I think Stu nailed it: the authors openly acknowledge that chiropractors can’t agree on what a “subluxation” is, let alone demonstrate to non-chiropractors that such a thing exists. Kudos also to the Perky Skeptic for providing the right answer to the question “so what do we teach our students?”

  19. Hee, thanks Jurjen S. ! I love everyone’s answers thus far, but I have to nominate wertys as Winner Of Teh Internets for this–

    “I’m very concerned about what else might be lying under that stinky blanket of clinical experience !”

    –which is my new favorite phrase ever. :)

  20. Joe says:

    Jurjen S. on 10 Jan 2009 at 6:10 am wrote “I think Stu nailed it: the authors openly acknowledge that chiropractors can’t agree on what a “subluxation” is, let alone demonstrate to non-chiropractors that such a thing exists.”

    I must disagree.

    Stu’s contribution was lacking in imagination (a simple substitution). Michelle B was more imaginative; but should be disqualified because she got her idea from a movie (Ready to Wear, 1994) in which the postures of the runway models were clear.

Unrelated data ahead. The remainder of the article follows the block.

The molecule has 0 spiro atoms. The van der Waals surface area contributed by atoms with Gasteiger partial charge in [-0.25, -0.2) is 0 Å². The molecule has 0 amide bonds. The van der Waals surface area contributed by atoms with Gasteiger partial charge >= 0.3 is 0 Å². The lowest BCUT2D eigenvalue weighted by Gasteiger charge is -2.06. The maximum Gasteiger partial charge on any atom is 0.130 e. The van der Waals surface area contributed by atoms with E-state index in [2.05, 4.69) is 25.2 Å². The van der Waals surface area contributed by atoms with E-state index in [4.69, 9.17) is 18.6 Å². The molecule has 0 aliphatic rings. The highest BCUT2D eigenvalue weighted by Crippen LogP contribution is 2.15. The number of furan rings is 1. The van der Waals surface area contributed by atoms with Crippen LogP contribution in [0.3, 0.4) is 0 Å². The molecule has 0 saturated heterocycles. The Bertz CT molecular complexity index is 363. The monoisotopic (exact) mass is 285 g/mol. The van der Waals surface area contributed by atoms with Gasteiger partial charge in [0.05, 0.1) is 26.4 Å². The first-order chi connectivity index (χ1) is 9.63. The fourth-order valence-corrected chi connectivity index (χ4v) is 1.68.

I, alone, have offered a hackneyed portrayal of real chiropracty (although, Blue Wode comes close); wertys’ stinky blankets notwithstanding.

  21. Michelle B says:

    As much as I missed Kimball’s agitated alliterative activity, I missed even more getting routinely disqualified by Joe. I am content as I now filled with the disqualification love shown by Joe. (Such love is akin to the kind girls suffer why boys stick pens in them in class to show their interest.)

    I won this weekly waluation because my aim was to get disqualified by Joe.

    Anyway, if I wasn’t high on several cups of Vervein Menthe herbal tisane (yes, I am a cheap date), and therefore being in a giggly and silly mood, I would have done what Sastra did. It’s a laborious slog, but someone had to do it.

    BTW, Sastra, would you be interested in joining the stable of writers at http://asktheatheists.com/ ? I have reading your stuff all over the web at various sites, and we would be delighted if you joined us. The questions get sent to you via email; it is really not very time-consuming to answer the questions you wish.

  22. Joe says: